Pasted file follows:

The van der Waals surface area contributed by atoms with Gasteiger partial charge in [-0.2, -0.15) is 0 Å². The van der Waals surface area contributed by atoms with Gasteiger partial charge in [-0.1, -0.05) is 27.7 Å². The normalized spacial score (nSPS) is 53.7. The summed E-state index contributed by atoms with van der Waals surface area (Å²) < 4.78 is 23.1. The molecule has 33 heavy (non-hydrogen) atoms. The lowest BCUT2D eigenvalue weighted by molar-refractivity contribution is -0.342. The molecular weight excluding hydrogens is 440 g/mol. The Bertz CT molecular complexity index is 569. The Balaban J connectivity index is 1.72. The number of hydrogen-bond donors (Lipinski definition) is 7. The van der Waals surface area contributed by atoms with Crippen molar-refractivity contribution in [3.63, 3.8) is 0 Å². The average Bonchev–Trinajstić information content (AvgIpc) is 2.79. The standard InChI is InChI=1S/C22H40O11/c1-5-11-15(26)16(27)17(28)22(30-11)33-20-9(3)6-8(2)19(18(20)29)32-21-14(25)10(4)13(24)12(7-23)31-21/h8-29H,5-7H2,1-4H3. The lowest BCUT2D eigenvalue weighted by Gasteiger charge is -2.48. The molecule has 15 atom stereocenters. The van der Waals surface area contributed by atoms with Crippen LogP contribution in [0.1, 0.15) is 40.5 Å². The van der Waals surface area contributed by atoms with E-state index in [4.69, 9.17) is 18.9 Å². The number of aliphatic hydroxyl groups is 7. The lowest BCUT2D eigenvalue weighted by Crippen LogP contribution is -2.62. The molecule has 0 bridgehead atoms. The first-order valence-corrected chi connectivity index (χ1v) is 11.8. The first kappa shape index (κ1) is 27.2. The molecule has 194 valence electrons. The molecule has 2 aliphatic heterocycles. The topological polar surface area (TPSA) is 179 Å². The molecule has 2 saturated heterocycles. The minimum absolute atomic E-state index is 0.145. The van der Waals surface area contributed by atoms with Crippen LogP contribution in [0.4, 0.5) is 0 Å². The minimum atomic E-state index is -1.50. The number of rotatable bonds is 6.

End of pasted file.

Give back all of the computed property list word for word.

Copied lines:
The van der Waals surface area contributed by atoms with Gasteiger partial charge in [-0.2, -0.15) is 0 Å². The van der Waals surface area contributed by atoms with Gasteiger partial charge in [-0.1, -0.05) is 27.7 Å². The normalized spacial score (nSPS) is 53.7. The summed E-state index contributed by atoms with van der Waals surface area (Å²) < 4.78 is 23.1. The molecule has 33 heavy (non-hydrogen) atoms. The lowest BCUT2D eigenvalue weighted by molar-refractivity contribution is -0.342. The molecular weight excluding hydrogens is 440 g/mol. The Bertz CT molecular complexity index is 569. The Balaban J connectivity index is 1.72. The number of hydrogen-bond donors (Lipinski definition) is 7. The van der Waals surface area contributed by atoms with Crippen molar-refractivity contribution in [3.63, 3.8) is 0 Å². The average Bonchev–Trinajstić information content (AvgIpc) is 2.79. The standard InChI is InChI=1S/C22H40O11/c1-5-11-15(26)16(27)17(28)22(30-11)33-20-9(3)6-8(2)19(18(20)29)32-21-14(25)10(4)13(24)12(7-23)31-21/h8-29H,5-7H2,1-4H3. The lowest BCUT2D eigenvalue weighted by Gasteiger charge is -2.48. The molecule has 15 atom stereocenters. The van der Waals surface area contributed by atoms with Crippen LogP contribution in [0.1, 0.15) is 40.5 Å². The van der Waals surface area contributed by atoms with E-state index in [4.69, 9.17) is 18.9 Å². The number of aliphatic hydroxyl groups is 7. The lowest BCUT2D eigenvalue weighted by Crippen LogP contribution is -2.62. The molecule has 0 bridgehead atoms. The first-order valence-corrected chi connectivity index (χ1v) is 11.8. The first kappa shape index (κ1) is 27.2. The molecule has 194 valence electrons. The molecule has 2 aliphatic heterocycles. The topological polar surface area (TPSA) is 179 Å². The molecule has 2 saturated heterocycles. The minimum absolute atomic E-state index is 0.145. The van der Waals surface area contributed by atoms with Crippen LogP contribution in [0.4, 0.5) is 0 Å². The minimum atomic E-state index is -1.50. The number of rotatable bonds is 6.